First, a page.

SIKHISM, a religion of India, whose followers (Sikhs) are principally found in the Punjab, United Provinces, Sind, Jammu and Kashmir.
This doctrine of philosophic quietism was common to his successors, until in the time of the sixth guru, Har Govind, it was found necessary to support the separate existence of Sikhism by force of arms, and this led to the militant and political development of the tenth and most powerful of the gurus, Govind Singh.
Sikhism mainly differs from Christianity in that it inculcates the transmigration of the soul, and adopts a belief in predestination, which is universal in the East.
Considerations of their history and past political importance have led to the elevation of Buddhism, Jainism and Sikhism to the rank of independent religions, while the numerous other schismatic bodies are held to be only sects.
At the present day the stronghold of Sikhism still remains the great Phulkian states of-, Patiala, Nabha and Jind and the surrounding districts of Ludhiana, Lahore, Amritsar, Jullundur and Gujranwala.
It is doubtful if Buddhism, and still more so if Jainism and Sikhism, all of which are commonly recognized as distinct religions, ever differed from Hinduism to a greater extent than did the tenets of the earlier followers of Chaitanya in Bengal or those of the Lingayats in Mysore; and yet these latter two are regarded only as sects of Hinduism.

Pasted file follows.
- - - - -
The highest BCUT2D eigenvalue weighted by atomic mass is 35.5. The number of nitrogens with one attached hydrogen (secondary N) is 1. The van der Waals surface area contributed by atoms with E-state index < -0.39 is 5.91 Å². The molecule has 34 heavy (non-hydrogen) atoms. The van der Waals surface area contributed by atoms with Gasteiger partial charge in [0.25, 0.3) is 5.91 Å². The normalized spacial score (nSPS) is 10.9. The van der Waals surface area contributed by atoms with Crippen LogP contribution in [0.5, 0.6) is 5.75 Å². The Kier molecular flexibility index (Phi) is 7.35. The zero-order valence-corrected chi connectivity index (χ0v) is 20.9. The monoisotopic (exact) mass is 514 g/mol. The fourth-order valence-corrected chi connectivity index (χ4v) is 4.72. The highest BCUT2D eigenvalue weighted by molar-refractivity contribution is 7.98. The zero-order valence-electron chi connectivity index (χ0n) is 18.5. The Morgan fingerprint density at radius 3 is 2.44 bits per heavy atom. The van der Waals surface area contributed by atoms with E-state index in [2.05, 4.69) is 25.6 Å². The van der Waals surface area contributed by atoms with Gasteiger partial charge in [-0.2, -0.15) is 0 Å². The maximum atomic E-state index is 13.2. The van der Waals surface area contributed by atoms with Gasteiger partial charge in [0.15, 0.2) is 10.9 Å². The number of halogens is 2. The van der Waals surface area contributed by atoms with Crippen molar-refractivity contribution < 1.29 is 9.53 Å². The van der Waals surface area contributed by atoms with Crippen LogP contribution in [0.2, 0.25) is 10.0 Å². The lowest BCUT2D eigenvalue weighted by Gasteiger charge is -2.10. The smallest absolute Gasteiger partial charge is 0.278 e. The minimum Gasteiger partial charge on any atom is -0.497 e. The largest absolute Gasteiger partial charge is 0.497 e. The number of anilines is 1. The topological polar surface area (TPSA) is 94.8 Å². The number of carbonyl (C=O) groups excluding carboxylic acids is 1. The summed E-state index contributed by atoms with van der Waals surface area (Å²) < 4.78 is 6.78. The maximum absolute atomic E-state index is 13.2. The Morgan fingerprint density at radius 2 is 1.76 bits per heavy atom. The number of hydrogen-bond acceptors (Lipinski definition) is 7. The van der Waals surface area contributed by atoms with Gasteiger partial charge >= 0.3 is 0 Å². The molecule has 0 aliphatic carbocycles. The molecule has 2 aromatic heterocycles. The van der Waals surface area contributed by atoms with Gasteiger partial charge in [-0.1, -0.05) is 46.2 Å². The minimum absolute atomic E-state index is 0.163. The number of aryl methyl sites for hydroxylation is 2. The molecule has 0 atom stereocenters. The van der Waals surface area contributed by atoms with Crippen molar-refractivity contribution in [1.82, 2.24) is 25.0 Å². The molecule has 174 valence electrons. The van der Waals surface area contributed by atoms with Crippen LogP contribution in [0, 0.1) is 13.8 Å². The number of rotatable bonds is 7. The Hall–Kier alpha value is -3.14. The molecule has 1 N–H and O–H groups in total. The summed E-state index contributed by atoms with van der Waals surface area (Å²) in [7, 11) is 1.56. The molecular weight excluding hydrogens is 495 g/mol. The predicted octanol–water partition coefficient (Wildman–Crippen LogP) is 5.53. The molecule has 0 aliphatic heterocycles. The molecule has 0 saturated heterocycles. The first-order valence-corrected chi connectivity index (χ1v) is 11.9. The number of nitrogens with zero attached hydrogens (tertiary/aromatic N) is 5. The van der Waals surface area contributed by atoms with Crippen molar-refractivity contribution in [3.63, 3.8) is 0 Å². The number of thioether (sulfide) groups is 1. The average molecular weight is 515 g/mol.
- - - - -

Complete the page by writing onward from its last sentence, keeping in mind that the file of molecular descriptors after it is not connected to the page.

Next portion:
Sikhism was founded by Nanak, a Khatri by caste, who was born at Talwandi near Lahore in A.D.
Peace returned, and during the next twenty or twenty-five years Sikhism reached its lowest ebb; but since then the demand for Sikhs in the regiments of the Indian army and farther afield has largely revived the faith.
In this way both Buddhism (q.v.) and Jains have almost been swallowed up by Hinduism; Sikhism (q.v.) is only preserved by the military requirements of the British, and even the antagonism between Hindu and Mahommedan is much less acute than it used to be.
The actual proportion of the total population of India (294 millions) included under the name of "Hindus" has been computed in the census report for 1901 at something like 70% (206 millions); the remaining 30% being made up partly of the followers of foreign creeds, such as Mahommedans, Parsees, Christians and Jews, partly of the votaries of indigenous forms of belief which have at various times separated from the main stock, and developed into independent systems, such as Buddhism, Jainism and Sikhism; and partly of isolated hill and jungle tribes, such as the Santals, Bhils (Bhilla) and Kols, whose crude animistic tendencies have hitherto kept them, either wholly or for the most part, outside the pale of the Brahmanical community.
Sikhism attained its zenith under the military genius of Ranjit Singh.